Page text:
Today I was out in the garden before dawn and I watched the crescent moon fade slowly into daylight as carpets of clouds moved very fast across the sky.

Slowly the birds and the moths started to emerge from their nightly hideouts, eager to catch an early meal before the morning rush.

The light was strange in a way I can’t describe, a suffused golden lavender glow that faded to gray when the clouds overcast the sun. I’m starting to understand why this time of day is called the magic hour, but it’s not just the light, there is also a great stillness in the air that envelops you that sharpens your senses and allows you to catch the lightest sound or scent. Life doesn’t struggle before dawn, it doesn’t fight, it doesn’t hurt, it is at peace. You can almost taste time.

It looks like nature is ready to be reborn, I know that doesn’t make any sense, we’re waiting for winter, but I can’t find any signs of it in the humid breeze that feels too warm against my skin, almost tropical, so weird for the beginning of January, so late.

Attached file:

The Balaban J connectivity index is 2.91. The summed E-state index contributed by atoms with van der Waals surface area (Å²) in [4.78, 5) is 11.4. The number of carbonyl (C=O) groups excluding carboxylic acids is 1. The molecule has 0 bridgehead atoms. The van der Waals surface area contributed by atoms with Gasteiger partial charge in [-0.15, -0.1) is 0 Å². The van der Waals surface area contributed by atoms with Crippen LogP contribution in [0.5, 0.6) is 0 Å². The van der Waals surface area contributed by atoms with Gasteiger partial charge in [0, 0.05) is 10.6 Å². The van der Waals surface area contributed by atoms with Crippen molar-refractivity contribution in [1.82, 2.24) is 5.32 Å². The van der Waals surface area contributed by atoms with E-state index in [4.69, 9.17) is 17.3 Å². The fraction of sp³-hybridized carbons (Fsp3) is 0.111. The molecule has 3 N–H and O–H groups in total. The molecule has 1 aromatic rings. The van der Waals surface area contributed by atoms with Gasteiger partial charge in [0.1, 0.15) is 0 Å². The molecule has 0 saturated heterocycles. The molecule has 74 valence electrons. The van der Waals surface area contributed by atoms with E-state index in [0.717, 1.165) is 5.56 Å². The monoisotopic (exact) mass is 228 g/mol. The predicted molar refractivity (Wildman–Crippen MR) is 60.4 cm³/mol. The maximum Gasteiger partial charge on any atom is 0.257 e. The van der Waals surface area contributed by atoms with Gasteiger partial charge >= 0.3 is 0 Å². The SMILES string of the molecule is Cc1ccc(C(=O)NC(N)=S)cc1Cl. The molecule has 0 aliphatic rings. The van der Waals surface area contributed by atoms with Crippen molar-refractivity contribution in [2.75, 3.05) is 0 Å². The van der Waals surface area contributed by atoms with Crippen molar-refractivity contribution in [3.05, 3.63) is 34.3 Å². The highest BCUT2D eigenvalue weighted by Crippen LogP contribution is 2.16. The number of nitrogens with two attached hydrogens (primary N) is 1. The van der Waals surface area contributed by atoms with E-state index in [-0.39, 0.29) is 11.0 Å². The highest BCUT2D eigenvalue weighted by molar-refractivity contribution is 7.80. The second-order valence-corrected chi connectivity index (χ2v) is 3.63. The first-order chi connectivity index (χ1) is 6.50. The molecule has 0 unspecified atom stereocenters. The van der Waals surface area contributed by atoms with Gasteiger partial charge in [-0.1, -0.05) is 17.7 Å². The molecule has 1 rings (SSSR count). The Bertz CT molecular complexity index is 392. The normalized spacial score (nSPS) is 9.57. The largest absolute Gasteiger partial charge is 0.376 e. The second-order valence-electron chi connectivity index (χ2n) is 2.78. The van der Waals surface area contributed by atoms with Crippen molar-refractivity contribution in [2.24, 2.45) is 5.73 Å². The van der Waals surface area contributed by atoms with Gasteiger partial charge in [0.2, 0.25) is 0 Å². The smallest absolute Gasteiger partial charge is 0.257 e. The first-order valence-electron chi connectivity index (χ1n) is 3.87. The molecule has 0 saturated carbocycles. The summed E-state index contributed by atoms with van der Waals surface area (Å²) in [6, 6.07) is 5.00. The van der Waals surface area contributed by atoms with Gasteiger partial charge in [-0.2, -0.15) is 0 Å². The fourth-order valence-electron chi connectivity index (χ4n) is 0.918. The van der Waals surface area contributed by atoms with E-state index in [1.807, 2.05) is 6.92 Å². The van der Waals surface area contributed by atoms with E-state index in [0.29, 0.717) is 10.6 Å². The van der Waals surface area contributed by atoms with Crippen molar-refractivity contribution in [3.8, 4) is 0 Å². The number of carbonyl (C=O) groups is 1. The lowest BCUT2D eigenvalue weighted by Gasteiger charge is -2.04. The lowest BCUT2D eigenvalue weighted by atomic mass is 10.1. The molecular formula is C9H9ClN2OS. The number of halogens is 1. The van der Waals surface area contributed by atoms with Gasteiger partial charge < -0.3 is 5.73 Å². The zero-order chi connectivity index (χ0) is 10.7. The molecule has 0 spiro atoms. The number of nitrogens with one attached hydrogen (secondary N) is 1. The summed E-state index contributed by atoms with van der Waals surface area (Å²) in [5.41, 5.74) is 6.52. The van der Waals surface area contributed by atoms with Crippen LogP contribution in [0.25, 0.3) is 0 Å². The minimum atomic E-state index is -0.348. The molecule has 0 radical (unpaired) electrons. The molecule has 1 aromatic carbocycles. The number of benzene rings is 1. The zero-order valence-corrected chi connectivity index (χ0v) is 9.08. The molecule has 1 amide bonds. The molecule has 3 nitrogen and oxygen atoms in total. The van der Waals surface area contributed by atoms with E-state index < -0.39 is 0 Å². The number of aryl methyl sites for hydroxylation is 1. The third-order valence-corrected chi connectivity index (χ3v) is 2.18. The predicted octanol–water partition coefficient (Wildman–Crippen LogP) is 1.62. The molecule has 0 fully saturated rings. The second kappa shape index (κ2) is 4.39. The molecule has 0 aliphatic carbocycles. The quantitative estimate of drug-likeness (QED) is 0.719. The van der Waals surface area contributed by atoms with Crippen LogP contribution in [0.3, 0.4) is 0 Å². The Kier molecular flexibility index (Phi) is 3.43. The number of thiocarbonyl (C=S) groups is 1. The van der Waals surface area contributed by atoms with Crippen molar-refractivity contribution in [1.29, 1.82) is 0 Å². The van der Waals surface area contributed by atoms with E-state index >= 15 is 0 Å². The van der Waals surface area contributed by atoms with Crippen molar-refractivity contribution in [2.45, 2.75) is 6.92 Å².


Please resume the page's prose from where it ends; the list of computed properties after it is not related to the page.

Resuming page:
Author's Bio: 

Main Areas: Garden Writing; Sustainable Gardening; Homegrown Harvest
Published Books: “Terra Two”; “Generations”; "The Plant - A Steampunk Story"; "Letters to Lelia"; "Fair"; "Door Number Eight"; "A Year and A Day"; "Möbius' Code"; "Between Mirrors"
Career Focus: Author; Consummate Gardener;
Affiliation: All Year Garden; The Weekly Gardener; Francis Rosenfeld's Blog

I started blogging in 2010, to share the joy of growing all things green and the beauty of the garden through the seasons. Two garden blogs were born: allyeargarden.com and theweeklygardener.com, a periodical that followed it one year later. I wanted to assemble an informal compendium of the things I learned from my grandfather, wonderful books, educational websites, and my own experience, in the hope that other people might use it in their own gardening practice.